A few of my art friends have asked me why I've been sliding back into the GH system from Panasonic. The blame falls directly on gimbals. The camera and lens combinations of the GH system make it possible, because of their small size and low weight, coupled with high end video specs, to wring the most out of a good gimbal. I also like them. They are nicely familiar. 

The week ahead. 

We're staying close to home. I'm hitting Barton Springs Pool tomorrow morning, solo, to work on my kick and a few drills to lengthen and slow down my freestyle stroke. Tuesday and Wednesday we've got regular practices at the WHAC pool (my club pool) and then Thursday and Friday we'll celebrate the holiday and maybe Ben and I will do some running together. He's so much faster though that it's more like we're running in the same loose, geographic area at the same time. When Saturday rolls around I'll be back in the pool with the regular crew for our annual "Fat Burner" morning-after feasting marathon swim. However long it takes to burn off a big piece of homemade pecan pie is how long I'll be swimming that morning...

I'll save Sunday's swim as the antidote for all the mashed potatoes and stuffing.

Final note: After having lived in Austin (epicenter of laid back counter culture since forever) for the last fifty years I've finally broken down and bought my first pair of Birkenstock sandals. I went with the classics. The "Arizona." I will proudly wear them with socks as I break them in, and also on any days cooler than 50 degrees. I will be mercilessly teased for being "an old hippie" by my disrespectful, younger and cooler friends but I don't care. I want to discover why every millionaire and billionaire I've met --- who has dropped off the grid and checked out of corporate culture--- ends up swearing by their Birkenstocks (and the ubiquitous wool socks). Probably not recommended as winter foot wear for my friends in Calgary or Toronto...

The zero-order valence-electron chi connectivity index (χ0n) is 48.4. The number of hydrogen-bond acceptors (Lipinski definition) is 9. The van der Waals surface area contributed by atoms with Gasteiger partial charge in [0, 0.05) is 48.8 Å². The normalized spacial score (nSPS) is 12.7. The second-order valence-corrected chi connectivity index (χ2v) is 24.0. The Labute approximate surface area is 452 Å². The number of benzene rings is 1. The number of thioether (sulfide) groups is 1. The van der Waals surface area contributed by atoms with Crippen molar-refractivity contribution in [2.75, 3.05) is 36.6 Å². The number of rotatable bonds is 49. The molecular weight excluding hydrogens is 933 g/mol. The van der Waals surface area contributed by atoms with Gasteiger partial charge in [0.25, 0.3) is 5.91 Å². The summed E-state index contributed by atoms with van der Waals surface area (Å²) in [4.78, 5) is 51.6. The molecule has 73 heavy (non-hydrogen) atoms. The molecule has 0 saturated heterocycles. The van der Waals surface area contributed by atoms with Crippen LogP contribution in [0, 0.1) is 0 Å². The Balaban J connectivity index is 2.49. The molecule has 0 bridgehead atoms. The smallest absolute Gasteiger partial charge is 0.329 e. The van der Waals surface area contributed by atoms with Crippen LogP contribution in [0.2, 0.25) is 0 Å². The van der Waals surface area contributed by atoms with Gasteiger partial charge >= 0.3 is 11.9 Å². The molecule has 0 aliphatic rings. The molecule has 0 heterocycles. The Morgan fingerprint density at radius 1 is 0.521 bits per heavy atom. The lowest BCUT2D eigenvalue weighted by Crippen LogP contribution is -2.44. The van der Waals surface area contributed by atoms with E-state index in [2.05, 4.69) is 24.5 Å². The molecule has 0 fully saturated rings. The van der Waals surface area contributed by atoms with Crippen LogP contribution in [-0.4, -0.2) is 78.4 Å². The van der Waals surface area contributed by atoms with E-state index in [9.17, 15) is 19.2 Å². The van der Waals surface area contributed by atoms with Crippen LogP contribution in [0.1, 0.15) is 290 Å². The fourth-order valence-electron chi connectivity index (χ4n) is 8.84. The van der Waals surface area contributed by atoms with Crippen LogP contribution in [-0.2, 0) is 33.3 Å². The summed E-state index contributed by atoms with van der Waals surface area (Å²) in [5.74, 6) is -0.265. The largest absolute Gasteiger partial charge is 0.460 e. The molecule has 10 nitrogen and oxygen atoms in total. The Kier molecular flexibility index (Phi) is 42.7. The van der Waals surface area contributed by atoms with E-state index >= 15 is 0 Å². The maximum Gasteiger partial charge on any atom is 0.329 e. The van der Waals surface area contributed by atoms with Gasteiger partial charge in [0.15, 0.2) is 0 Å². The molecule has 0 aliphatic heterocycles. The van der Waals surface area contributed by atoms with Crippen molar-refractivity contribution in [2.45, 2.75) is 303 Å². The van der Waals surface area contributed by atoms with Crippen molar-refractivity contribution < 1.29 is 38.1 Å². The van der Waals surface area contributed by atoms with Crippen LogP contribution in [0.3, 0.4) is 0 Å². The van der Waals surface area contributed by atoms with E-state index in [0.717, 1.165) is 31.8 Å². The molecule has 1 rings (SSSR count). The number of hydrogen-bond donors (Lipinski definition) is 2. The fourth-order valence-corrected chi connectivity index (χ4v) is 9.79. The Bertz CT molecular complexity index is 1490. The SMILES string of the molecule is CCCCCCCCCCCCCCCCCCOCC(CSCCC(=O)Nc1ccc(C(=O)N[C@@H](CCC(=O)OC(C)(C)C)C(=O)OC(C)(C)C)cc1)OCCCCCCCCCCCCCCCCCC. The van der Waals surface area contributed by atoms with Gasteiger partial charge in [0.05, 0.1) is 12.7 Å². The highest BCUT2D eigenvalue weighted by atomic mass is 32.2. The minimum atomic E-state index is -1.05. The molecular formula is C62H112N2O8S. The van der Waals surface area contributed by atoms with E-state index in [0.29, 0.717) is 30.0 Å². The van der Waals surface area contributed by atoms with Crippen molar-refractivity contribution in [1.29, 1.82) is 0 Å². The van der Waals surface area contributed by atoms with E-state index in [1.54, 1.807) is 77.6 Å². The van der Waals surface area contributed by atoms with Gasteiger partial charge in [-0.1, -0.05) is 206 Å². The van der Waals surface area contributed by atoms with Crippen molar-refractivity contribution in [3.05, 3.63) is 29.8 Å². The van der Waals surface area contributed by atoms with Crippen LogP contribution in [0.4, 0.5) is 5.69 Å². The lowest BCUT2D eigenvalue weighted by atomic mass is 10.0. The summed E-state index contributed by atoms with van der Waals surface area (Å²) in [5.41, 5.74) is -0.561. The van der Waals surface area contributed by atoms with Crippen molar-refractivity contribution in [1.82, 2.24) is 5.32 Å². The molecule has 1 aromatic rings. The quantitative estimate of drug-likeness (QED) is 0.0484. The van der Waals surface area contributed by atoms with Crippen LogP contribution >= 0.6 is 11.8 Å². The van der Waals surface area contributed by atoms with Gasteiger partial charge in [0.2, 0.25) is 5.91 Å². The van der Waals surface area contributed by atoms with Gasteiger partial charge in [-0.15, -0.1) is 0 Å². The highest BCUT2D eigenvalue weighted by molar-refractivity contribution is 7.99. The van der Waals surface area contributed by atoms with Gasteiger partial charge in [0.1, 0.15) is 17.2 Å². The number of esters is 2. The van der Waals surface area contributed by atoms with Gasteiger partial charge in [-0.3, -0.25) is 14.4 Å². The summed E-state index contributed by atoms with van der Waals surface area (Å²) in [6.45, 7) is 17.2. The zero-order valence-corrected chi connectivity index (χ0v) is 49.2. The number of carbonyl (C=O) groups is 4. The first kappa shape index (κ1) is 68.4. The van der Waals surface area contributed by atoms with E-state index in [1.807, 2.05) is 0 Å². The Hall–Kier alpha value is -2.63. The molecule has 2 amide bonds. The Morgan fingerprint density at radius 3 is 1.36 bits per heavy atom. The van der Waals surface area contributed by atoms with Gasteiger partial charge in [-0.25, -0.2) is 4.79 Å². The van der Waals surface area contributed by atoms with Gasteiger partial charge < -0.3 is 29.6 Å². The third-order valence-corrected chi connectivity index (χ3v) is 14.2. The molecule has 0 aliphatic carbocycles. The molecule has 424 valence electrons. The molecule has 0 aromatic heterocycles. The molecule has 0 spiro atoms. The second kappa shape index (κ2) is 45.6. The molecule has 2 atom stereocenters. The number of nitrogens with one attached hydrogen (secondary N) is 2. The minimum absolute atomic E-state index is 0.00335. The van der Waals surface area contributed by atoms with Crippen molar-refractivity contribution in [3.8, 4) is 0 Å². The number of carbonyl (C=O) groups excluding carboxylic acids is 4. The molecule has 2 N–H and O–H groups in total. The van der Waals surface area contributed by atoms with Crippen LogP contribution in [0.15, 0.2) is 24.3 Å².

But they sure feel comfy just hanging out on my feet, under my desk. 

Final, final note.  I am not given to depression or angst in long bouts. Those emotions hit me every once in a while, out of the blue, and today was just one of those times. Putting this down in words and sharing it helped me shift into a better mental space. We'll be alright. All of us. The holidays should be time for gratitude, and sharing our joy and privilege, not wallowing in our own erroneous pathos. Funny how exciting it was to buy and, at least for now, embrace the Birkenstock shoe culture. I blame photographer, Dan Milnor, for the Birks. He talked about them on his VLog over at YouTube and I've been thinking about those zany, German sandals ever since. Don't know Dan? Go here: https://www.youtube.com/user/SMOGRANCH

Jaston Williams as Scrooge. 

CHANEL. As the Ghost of Christmas present and also a soloist.

Roddrick Sandford as Fezziwig, Marley and the Minister.

curious....What does everyone want (camera and lens-wise) for the holidays this year? What't the cool toy?

I'm not doing any top ten lists since we all read the same reviews. Your take is always different from mine though.... Maybe MJ will regale us with some unexpected choices....